Oh, that Rep. Jason Chaffetz! When he’s not fretting over Washington, D.C.’s decision to “redefine” marriage, he’s thinking up ways to redefine other words, such as “tax.”
In his April 30 letter, Joseph Puente pointed out that, despite what detractors such as Chaffetz call it, a proposed cap-and-trade program to reduce air pollution is not, technically, a “tax.”
Two readers, Arc and UtahOpinions, have been reading Chaffetz’s talking points. They leapt to the wacky congressman’s defense:
According to Arc, “Chaffetz isn't lying. He was passing on information based on a congressional report. I have actually met him several times this last year. He believes what he says. If you want him to change, you need to read How to Win Friends and Influence People again. You obviously forgot the ideas in the book.”
So, Chaffetz believes the words that come out of his own mouth, which apparently is being redefined to mean the same thing as “not lying.” Also, Chaffetz responds only to those who follow Dale Carnegie’s weird, cultish, outdated sales manual. Thanks for the tips, Arc! UtahOpinions chimed with this: “The simple question to ask yourself is this: Is the government increasing the rate of money it’s collecting? If the answer is yes, then it’s a tax.”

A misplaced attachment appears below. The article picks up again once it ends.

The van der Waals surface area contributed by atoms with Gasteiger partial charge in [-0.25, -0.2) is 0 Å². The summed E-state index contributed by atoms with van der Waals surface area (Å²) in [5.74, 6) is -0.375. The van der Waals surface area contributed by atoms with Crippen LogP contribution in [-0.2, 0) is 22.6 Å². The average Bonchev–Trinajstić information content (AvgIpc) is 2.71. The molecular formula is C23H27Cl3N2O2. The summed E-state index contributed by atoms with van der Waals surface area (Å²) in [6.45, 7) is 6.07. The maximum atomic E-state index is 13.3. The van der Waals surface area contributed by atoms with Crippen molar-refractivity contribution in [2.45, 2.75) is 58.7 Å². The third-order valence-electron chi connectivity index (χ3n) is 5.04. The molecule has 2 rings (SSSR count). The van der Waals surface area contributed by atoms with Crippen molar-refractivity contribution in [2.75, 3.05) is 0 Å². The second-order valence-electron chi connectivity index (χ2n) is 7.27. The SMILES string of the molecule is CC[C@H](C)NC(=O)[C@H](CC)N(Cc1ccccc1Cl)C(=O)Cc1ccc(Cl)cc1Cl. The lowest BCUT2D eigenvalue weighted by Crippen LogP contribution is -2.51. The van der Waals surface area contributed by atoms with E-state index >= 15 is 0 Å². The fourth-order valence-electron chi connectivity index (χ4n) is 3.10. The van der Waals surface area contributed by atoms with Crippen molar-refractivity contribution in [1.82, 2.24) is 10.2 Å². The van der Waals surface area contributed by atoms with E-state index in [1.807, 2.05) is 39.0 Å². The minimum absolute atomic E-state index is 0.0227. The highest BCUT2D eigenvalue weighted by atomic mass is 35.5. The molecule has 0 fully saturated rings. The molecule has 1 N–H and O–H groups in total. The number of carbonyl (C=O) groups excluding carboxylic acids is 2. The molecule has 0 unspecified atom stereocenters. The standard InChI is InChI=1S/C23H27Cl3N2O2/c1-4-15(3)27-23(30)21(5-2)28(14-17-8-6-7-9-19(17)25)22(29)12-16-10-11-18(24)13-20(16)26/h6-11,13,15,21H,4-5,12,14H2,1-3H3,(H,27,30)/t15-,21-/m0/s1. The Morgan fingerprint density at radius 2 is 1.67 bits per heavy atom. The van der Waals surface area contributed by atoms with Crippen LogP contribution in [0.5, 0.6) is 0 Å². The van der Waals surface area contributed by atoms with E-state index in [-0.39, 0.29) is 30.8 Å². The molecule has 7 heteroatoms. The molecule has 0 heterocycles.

So, you see, anything can be a “tax” if you ignore what it really is and where the money goes. Just define words however you want! Still, if cap-and-trade generates so much revenue, it’ll make our personal tax bills go way down. Yay!